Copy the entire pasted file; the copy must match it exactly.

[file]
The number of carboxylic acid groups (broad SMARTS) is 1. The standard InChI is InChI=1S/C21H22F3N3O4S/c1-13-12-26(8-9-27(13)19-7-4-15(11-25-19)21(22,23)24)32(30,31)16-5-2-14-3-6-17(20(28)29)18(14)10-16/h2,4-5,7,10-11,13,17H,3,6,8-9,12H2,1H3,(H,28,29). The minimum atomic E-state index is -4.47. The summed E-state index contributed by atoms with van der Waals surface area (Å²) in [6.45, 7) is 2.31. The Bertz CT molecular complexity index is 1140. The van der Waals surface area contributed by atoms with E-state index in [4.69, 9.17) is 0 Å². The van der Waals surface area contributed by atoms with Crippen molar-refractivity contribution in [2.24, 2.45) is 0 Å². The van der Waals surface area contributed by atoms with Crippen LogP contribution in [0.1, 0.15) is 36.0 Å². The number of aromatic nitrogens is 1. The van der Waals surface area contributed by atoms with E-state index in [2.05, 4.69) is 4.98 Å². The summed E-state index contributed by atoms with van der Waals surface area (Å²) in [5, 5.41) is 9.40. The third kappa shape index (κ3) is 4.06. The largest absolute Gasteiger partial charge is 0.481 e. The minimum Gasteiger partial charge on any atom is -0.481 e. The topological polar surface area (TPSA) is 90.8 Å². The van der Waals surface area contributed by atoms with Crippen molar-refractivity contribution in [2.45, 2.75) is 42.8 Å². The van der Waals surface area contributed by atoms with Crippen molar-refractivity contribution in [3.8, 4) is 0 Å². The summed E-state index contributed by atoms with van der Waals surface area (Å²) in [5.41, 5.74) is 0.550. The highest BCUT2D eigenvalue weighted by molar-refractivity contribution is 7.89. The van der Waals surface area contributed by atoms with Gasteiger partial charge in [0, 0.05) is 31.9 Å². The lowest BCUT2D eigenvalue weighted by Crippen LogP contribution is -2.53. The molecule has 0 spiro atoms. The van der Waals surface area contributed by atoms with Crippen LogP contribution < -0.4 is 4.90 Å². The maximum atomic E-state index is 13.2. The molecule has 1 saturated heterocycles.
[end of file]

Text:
The number of carboxylic acid groups (broad SMARTS) is 1. The standard InChI is InChI=1S/C21H22F3N3O4S/c1-13-12-26(8-9-27(13)19-7-4-15(11-25-19)21(22,23)24)32(30,31)16-5-2-14-3-6-17(20(28)29)18(14)10-16/h2,4-5,7,10-11,13,17H,3,6,8-9,12H2,1H3,(H,28,29). The minimum atomic E-state index is -4.47. The summed E-state index contributed by atoms with van der Waals surface area (Å²) in [6.45, 7) is 2.31. The Bertz CT molecular complexity index is 1140. The van der Waals surface area contributed by atoms with E-state index in [4.69, 9.17) is 0 Å². The van der Waals surface area contributed by atoms with Crippen molar-refractivity contribution in [2.24, 2.45) is 0 Å². The van der Waals surface area contributed by atoms with Crippen LogP contribution in [0.1, 0.15) is 36.0 Å². The number of aromatic nitrogens is 1. The van der Waals surface area contributed by atoms with E-state index in [2.05, 4.69) is 4.98 Å². The summed E-state index contributed by atoms with van der Waals surface area (Å²) in [5, 5.41) is 9.40. The third kappa shape index (κ3) is 4.06. The largest absolute Gasteiger partial charge is 0.481 e. The minimum Gasteiger partial charge on any atom is -0.481 e. The topological polar surface area (TPSA) is 90.8 Å². The van der Waals surface area contributed by atoms with Crippen molar-refractivity contribution in [2.45, 2.75) is 42.8 Å². The van der Waals surface area contributed by atoms with Crippen molar-refractivity contribution in [3.8, 4) is 0 Å². The summed E-state index contributed by atoms with van der Waals surface area (Å²) in [5.41, 5.74) is 0.550. The highest BCUT2D eigenvalue weighted by molar-refractivity contribution is 7.89. The van der Waals surface area contributed by atoms with Gasteiger partial charge in [0, 0.05) is 31.9 Å². The lowest BCUT2D eigenvalue weighted by Crippen LogP contribution is -2.53. The molecule has 0 spiro atoms. The van der Waals surface area contributed by atoms with Crippen LogP contribution < -0.4 is 4.90 Å². The maximum atomic E-state index is 13.2. The molecule has 1 saturated heterocycles.